David gave me a color photo of Pacific Northwest indigenous people demonstrating for the restoration of the free running rivers to bring back the Salmon. They were carrying large cutouts of salmon drawn in traditional Northwest Coast style, held aloft on sticks like picket signs. This gave me the idea of making screen prints of trout with one side as a live trout and the flip side as a trout skeleton, the ultimate result of sulfide mining in the Wolf River watershed. These were distributed throughout at a rally at the Wisconsin Capitol. People wanted them. They were attractive items and told the whole story, no words needed.
Tell us about the origin of the gravestone project.
The idea evolved collaboratively during the Milwaukee-area meetings of the anti-mining group. The idea was to create a cemetery of dead rivers—grave markers, each with the name of a river poisoned by mining. I was amazed at how many rivers had been polluted worldwide. I stopped after more than 30, and could have continued.
Local activists and Wobblies assisted with the prep work. We scavenged bicycle boxes and the wires from yard signs used during elections and attached them to each piece. I designed and painted most of the them. Claire Vanderslice did a few. Like the giant puppet, they were made to travel and could be packed into a car trunk and set up wherever people were fighting the mine.
In April 2000, I brought the tombstones to a march and rally in Madison and started to set them up on the Capitol lawn. There were marchers, including the Tommy puppet; and tribal drummers coming in from campus to the west; and farmers against a long distance power line threatening their farms with eminent domain marched from the power company to the east. The police confronted me right away and told me that I could not set them up on the lawn. So I duct-taped them up along the walkway leading up to the Capitol building where the rally was to take place. People and passersby walked along and read them intensely.
In the years that followed, they traveled as an installation to the Riverwest Art Center in Milwaukee and also to rural roadsides and then, in the end, to the victory celebration on the Mole Lake Reservation.
What was it like to take part in such a diverse movement?
I was drawn to this movement because people were going about things in the way that pre-empted the usual marginalization of radical activism by the powers-that-be and the corporate media. The activists were absolutely impossible to stereotype—people from small towns all over Wisconsin as well as from cities, all professions and ages. I never imagined being in an organization with people from hunters and fisherman’s groups, retired Chicago police officers, and others from all walks of life. The idea of standing up to some of the most powerful corporations in the world with a group that was so diverse had great promise. It was not a surprise that the campaign succeeded.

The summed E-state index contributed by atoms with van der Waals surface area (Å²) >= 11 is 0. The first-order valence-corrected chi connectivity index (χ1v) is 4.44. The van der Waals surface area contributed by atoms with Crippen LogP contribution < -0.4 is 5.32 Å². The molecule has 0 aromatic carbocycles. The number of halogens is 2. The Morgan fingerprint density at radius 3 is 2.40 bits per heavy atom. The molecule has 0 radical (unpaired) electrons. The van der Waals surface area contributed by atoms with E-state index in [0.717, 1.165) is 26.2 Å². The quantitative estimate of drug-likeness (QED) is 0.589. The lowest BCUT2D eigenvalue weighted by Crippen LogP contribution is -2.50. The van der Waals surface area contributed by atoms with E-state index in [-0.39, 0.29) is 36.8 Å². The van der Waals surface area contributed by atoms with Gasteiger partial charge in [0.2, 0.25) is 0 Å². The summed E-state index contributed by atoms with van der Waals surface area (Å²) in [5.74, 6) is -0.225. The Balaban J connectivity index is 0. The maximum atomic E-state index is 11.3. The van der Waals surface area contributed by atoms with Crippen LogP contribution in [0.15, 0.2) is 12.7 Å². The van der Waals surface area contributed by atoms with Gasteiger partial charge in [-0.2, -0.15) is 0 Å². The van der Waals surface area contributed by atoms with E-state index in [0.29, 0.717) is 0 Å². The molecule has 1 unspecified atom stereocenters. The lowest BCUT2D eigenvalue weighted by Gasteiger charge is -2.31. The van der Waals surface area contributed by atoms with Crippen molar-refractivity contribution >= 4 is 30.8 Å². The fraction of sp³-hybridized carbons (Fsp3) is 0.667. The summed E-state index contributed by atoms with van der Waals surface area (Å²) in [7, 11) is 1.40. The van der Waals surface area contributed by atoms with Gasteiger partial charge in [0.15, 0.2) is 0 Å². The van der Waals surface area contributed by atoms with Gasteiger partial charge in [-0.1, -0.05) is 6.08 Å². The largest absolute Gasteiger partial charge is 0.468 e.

How did people in the movement accept you as an artist? Was there an appreciation for what artists could add in the movement?
I agree with David Solnit who describes our function as “animators” rather than organizers—giving people the form to express their ideas and feelings.
Although no one discussed the role of artwork in the movement per se, every piece of artwork I did was used over and over again. My artwork was posted on the group’s website and I had enthusiastic help with research and production in each project. Other people wrote and performed poetry and others made music and guerilla theatre. I did not expect that this would be a movement like the anti-globalization demonstrations where puppets would play a major role.
Did projects arise after the victory?
Yes. I had already been drawing a graphic history piece, A Wolf River Story, for World War 3 Illustrated magazine. Also, in 2008, I was invited to do a mural as part of the Milwaukee art show Seeing Green. The 8 x 24 foot mural was seen by thousands of people every day.
Lastly, tell us about your experience as an urban activist and artist in a rural campaign. What did you bring with you from the city to the Northwoods and what did you take back home with you from the experience?
Although I have always lived in cities, I have family members who have been iron miners in a small town in the Upper Peninsula of Michigan. I have sympathy for the dilemma of jobs vs. environment for rural communities. Doing artwork for this movement, I gained a concrete understanding of the vast potential to unite people from disparate cultures against multinational corporate exploitation. It was indeed possible.
For me, it was a learning experience, coming from the city, looking at multinational corporations’ impact on a rural area and on indigenous people firsthand, for the first time. By firsthand, I mean going there, seeing the river, the wild rice lakes and the forest, talking with people, over years of involvement. Tribes have the right by treaty to hunt, fish, and gather in roughly one third of Wisconsin, a legal right to protect water quality and maintain the forest—of great long-term importance to us all. ◊